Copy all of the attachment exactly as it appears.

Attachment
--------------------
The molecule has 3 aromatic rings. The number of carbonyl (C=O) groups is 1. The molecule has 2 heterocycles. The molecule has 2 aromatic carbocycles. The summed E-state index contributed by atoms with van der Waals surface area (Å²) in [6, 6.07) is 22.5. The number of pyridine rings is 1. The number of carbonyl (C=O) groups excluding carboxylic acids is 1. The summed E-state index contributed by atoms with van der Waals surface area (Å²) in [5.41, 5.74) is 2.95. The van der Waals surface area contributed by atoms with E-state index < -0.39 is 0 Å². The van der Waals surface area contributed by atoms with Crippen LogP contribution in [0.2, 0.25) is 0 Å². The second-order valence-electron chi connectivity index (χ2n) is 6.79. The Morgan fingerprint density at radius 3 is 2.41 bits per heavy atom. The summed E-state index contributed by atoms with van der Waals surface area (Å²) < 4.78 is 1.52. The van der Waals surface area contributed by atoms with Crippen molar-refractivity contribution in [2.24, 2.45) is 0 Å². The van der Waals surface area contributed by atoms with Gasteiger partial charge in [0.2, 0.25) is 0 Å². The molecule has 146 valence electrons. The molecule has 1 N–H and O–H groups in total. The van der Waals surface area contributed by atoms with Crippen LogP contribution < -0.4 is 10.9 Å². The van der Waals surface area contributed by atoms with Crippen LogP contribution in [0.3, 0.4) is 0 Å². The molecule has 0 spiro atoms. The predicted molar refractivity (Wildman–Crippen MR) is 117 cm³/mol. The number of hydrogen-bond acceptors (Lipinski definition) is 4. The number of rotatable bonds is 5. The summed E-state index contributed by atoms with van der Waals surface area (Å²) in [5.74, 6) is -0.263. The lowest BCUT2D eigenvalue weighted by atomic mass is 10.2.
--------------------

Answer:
The molecule has 3 aromatic rings. The number of carbonyl (C=O) groups is 1. The molecule has 2 heterocycles. The molecule has 2 aromatic carbocycles. The summed E-state index contributed by atoms with van der Waals surface area (Å²) in [6, 6.07) is 22.5. The number of pyridine rings is 1. The number of carbonyl (C=O) groups excluding carboxylic acids is 1. The summed E-state index contributed by atoms with van der Waals surface area (Å²) in [5.41, 5.74) is 2.95. The van der Waals surface area contributed by atoms with E-state index < -0.39 is 0 Å². The van der Waals surface area contributed by atoms with Crippen LogP contribution in [0.2, 0.25) is 0 Å². The second-order valence-electron chi connectivity index (χ2n) is 6.79. The Morgan fingerprint density at radius 3 is 2.41 bits per heavy atom. The summed E-state index contributed by atoms with van der Waals surface area (Å²) < 4.78 is 1.52. The van der Waals surface area contributed by atoms with Crippen molar-refractivity contribution in [2.24, 2.45) is 0 Å². The van der Waals surface area contributed by atoms with Gasteiger partial charge in [0.2, 0.25) is 0 Å². The molecule has 146 valence electrons. The molecule has 1 N–H and O–H groups in total. The van der Waals surface area contributed by atoms with Crippen LogP contribution < -0.4 is 10.9 Å². The van der Waals surface area contributed by atoms with Crippen LogP contribution in [0.3, 0.4) is 0 Å². The molecule has 0 spiro atoms. The predicted molar refractivity (Wildman–Crippen MR) is 117 cm³/mol. The number of hydrogen-bond acceptors (Lipinski definition) is 4. The number of rotatable bonds is 5. The summed E-state index contributed by atoms with van der Waals surface area (Å²) in [5.74, 6) is -0.263. The lowest BCUT2D eigenvalue weighted by atomic mass is 10.2.